Community Livelihood
Improving opportunities for sustainable market links towards alleviating poverty and increasing incomes for forest-dependent communities.

The NTFP-EP considers it essential to achieve conservation and sustainable management of forested landscapes that communities are able to maintain or improve their livelihoods, and that they have the opportunities to develop and manage a thriving community economy. Especially for indigenous communities, cultural and structural discrimination bar their access to socio-economic development opportunities; the failure of development project proponents and industries to exercise meaningful FPIC in customary forests and protected landscapes prevent communities from having a say in projects and investments that transform or worse destroy their livelihood. These may also hinder them from designing and implementing their own livelihood and resource management plans.

There are other challenges to achieving sustainable community livelihood goals such as the lack of business skills and enterprise development capacities among communities. Not all community based economic development initiatives are profitable and sustainable, so they resort to other income sources that are not environment-friendly but which might provide better incomes like mining, charcoal making, illegal logging or wildlife poaching. Hazards posed by climactic changes like typhoons, heavy rains and flooding are also key challenges in these communities. Together with land conversions and unsustainable harvesting practices, they magnify already existing vulnerabilities in the NTFP-EP’s partner communities.

The NTFP-EP assists local and indigenous communities in developing forest-based enterprises, making them operational and contributing gainful income for its members. But some communities are just not interested in mainstream business or “economic commercial activities”, and this needs to be respected. Nevertheless, these communities have vibrant livelihood activities that may include village level production and small-scale trade of household produce, forest collection and seasonal harvests. In a number of cases, both subsistence and (local) market-based livelihood activities make up the community economy and these thrive under conditions of good community leadership, the maintenance of customary natural resources governance, and sustainable resource management systems and practices.

For the many communities that engage the market actively and beyond village boundaries, they also face a number of challenges, and for which they seek support and partnerships:

  • difficulty in meeting the volume, quality demand, and standards of the market;
  • product competition,
  • lack of access to efficient technologies; and
  • the basic lack of awareness and appreciation by government and market actors of the value of nature and culture-based enterprises, which makes technical support, extension and innovations to be either distant or costly for the community enterprises.

The NTFP-EP will prioritize the following outcomes:

  • that there is an enabling environment for community forest-based livelihood and enterprise strategies;
  • community-based non-timber forest products enterprises (CBNEs) allow community participation and benefit sharing;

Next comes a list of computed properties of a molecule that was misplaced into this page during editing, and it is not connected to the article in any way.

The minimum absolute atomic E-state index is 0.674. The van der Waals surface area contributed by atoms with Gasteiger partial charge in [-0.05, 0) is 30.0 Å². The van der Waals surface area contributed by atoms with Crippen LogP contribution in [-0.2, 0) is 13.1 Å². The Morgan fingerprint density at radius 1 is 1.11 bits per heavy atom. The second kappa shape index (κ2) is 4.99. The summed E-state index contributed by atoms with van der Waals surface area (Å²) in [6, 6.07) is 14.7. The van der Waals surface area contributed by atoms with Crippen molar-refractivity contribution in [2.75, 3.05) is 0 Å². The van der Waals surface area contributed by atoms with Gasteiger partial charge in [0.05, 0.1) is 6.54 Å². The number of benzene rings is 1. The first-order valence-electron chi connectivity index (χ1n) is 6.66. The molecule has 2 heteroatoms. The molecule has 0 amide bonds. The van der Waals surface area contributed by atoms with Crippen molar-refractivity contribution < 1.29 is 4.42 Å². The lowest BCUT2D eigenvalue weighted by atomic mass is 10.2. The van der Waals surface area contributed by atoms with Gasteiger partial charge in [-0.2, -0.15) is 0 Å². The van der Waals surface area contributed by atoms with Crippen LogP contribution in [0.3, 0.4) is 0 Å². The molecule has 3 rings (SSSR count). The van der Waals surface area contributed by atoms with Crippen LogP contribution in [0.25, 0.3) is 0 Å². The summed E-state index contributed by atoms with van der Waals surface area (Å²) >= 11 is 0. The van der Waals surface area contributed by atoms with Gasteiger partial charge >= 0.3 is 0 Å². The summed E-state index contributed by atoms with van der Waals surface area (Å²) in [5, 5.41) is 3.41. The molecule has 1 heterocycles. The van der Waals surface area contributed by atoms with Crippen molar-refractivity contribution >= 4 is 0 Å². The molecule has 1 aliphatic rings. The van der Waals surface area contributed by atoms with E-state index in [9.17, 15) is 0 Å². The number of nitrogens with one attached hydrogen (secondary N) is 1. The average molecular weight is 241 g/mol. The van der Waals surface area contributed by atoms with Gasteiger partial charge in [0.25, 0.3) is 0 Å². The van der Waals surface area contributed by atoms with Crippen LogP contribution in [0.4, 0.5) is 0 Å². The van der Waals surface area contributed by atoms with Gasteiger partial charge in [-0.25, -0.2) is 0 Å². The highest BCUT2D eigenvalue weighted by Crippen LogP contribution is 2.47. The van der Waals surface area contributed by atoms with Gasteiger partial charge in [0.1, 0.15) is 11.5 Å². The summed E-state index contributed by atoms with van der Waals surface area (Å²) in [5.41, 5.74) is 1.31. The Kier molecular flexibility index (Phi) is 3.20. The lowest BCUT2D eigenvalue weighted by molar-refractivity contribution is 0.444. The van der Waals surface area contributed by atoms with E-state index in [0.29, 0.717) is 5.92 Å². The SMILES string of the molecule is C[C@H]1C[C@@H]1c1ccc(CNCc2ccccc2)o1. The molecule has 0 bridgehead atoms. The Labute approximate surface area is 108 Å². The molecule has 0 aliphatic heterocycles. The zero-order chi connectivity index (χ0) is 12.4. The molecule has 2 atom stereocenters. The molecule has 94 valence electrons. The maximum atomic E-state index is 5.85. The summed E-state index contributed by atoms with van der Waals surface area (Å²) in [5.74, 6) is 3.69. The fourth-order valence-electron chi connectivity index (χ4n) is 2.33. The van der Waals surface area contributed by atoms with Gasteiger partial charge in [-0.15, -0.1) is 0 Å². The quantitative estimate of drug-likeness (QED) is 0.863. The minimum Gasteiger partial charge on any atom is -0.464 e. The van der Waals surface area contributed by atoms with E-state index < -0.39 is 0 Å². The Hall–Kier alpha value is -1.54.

• CBNEs are profitable, sustainable and resilient;
  • CBNEs contribute to culture protection and promotion.

Strategic Actions

  • Facilitate CBNE development across partner communities under NTFP-EP CBNE development guidelines, principles and agreements with communities that conform with NTFP-EP values and principles.
  • Develop and enable value-based and sustainable market linkages for CBNEs through green intermediaries and equitable partnership agreements.
  • Facilitate the creation of committees to oversee the enterprises, conduct open consultations with stakeholders, and ensure that enterprises/projects will comply with the FPIC requirement.
  • Document agreements that specify the benefits of these enterprises to local and indigenous communities.
  • Conduct feasibility studies and develop markets that are willing to accept the limited volume capacity of CBNEs. This entails responsible branding, value chain management, and ensuring the standardization of quality, social responsibility, and environmental accountability.
  • Develop and integrate a community-based resource management approach into the CBNE model which will include education and capacity building, resource assessment, regeneration, sustainable harvesting, and monitoring systems.
  • Climate-proof all CBNEs in the partner communities.
  • Document traditional knowledge and technologies in partner communities.
  • Conduct educational campaigns to highlight the detrimental effects and health hazards of destructive industries or enterprises that may be destructive to ecosystems, culture and traditional livelihoods
  • Adopt culturally appropriate technologies and market instruments that will enhance the value and benefit of community and forest-based livelihood programmes.
  • Support the transfer of traditional livelihood skills and practices to the younger generation.
  • Engage policymakers to push for policies that support CBNEs.
  • Maintain a database of good practices community economy and livelihood development; the database is available and maintained in all NTFP-EP countries; replicate and upscale where appropriate.

Green Intermediaries